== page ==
A faceless laborer lifts what appears to be bales of cotton--presumably one of many for New York's textile and garment industries. The etching's dark, cross-hatched interior contrasts with a view of docks, tugboat, and buildings seen through the doorwary. The anonymous toil depicted here would have been paralleled by sharecroppers in the South, although a market crash there preciptated a "great migration" north.
About the Artist: Born in Beijing, China, Grambs was the granddaughter of a Baptist missionary and daughter of what she later termed an “exploitive businessman”; she grew up in Tian-Jing but felt isolated because Europeans didn’t interact with the Chinese. In 1934, she received an Art Students League scholarship that enabled her to emigrate to New York. She was greatly influenced by Harry Sternberg’s printmaking class—how the medium enabled direct confrontation with social injustices—and was active in several Popular Front organizations. As James Wechsler writes, Grambs’ work in printmaking coincided with government support for progressive artists: “Through the FAP, art became an integral part of the New Deal’s objective of treating the intangible symptoms of a demoralized nation...giving visual from to what President Roosevelt called the ‘nameless, unreasoning, unjustified terror which paralyzes needed efforts to convert retreat into advance’” (383-384). Her NDG print “Warehouse, East River” appeared in a 1936 WPA show at the Brooklyn Academy of Music, one of 25 lithographs that she produced for the federal program.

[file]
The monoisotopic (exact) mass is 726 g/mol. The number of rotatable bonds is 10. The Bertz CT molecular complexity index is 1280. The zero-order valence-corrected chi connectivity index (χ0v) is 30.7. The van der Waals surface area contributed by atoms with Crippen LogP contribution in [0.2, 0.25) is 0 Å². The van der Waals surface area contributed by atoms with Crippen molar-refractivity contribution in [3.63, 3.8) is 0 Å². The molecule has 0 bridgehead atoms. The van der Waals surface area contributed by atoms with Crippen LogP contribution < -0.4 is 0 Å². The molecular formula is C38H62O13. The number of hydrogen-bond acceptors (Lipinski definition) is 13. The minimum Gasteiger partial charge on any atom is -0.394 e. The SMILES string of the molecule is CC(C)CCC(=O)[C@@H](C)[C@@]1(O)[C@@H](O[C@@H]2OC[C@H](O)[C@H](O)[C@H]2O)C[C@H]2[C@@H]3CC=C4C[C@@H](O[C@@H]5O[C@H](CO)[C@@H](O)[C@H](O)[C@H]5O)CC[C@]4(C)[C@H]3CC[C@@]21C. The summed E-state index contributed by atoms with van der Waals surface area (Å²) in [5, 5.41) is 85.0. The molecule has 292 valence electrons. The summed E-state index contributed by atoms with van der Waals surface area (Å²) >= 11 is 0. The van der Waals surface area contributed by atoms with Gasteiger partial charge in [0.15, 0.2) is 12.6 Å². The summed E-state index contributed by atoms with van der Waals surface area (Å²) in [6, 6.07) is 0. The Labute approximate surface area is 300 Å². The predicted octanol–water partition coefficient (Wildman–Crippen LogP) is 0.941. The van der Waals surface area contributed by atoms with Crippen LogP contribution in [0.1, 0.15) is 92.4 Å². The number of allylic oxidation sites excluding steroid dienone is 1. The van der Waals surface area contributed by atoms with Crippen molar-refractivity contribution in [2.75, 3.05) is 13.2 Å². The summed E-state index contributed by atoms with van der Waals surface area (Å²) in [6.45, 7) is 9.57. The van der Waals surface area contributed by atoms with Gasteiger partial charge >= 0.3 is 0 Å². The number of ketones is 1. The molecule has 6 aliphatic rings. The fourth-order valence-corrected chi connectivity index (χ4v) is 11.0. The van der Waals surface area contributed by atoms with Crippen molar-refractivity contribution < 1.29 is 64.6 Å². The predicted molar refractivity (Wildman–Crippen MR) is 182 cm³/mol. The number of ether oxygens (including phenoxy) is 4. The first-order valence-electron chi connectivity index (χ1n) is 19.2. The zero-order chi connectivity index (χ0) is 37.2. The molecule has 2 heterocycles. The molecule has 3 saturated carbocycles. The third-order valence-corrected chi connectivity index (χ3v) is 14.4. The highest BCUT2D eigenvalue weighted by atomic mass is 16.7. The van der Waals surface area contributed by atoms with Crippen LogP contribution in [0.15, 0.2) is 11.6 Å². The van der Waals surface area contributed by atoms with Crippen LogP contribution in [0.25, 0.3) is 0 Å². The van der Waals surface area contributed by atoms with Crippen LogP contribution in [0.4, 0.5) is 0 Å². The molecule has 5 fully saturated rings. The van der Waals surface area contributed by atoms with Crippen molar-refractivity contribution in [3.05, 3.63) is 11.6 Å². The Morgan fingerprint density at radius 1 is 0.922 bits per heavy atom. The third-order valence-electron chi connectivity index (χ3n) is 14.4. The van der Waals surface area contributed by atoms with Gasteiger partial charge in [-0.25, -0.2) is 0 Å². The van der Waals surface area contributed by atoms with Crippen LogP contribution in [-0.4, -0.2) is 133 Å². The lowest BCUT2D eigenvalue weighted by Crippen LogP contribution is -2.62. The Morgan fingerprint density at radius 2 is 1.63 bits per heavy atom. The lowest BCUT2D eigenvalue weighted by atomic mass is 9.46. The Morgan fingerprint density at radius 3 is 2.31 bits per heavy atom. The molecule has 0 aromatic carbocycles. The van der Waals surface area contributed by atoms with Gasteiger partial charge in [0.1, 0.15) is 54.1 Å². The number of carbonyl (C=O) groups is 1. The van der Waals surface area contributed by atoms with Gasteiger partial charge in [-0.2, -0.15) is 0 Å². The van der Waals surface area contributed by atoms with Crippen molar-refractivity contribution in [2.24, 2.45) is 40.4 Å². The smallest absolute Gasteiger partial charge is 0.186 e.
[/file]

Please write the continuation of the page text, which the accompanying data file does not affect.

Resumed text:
Grambs was deeply involved with the Artists’ Union and its efforts to preserve public funding for the arts amidst conservative reaction. In 1936, her former teacher Sternberg arranged for a group of artists to visit the minefields of Pennsylvania; many of her most powerful prints date to this period, showing the intersectionality of labor and ecological exploitation. She relocated to Europe briefly in 1939 but returned via a harrowing journey as borders closed. Grambs never worked in printmaking again, making her living initially as an illustrator for Woman’s Day magazine and eventually for more than 30 children’s books (sometimes under the name Grambs Miller). Many of these books evoked an affirmative vision of nature (a far cry from the Pennsylvania coal fields) that was perhaps influenced by Rachel Carson and an emergent environmental movment: Hummingbirds in the Garden (1969) Mushrooms and Molds (1972); The Young Grizzly; Plant Fun (1974); and Roots are Food Finders (1975). 15 works at National Gallery of Art. 8 works at Smithsonian American Art Museum. 16 works at Metropolitan Museum of Art. 9 works at the Newark Museum. 4 more images at FAP.
Cooper, Ken (biography)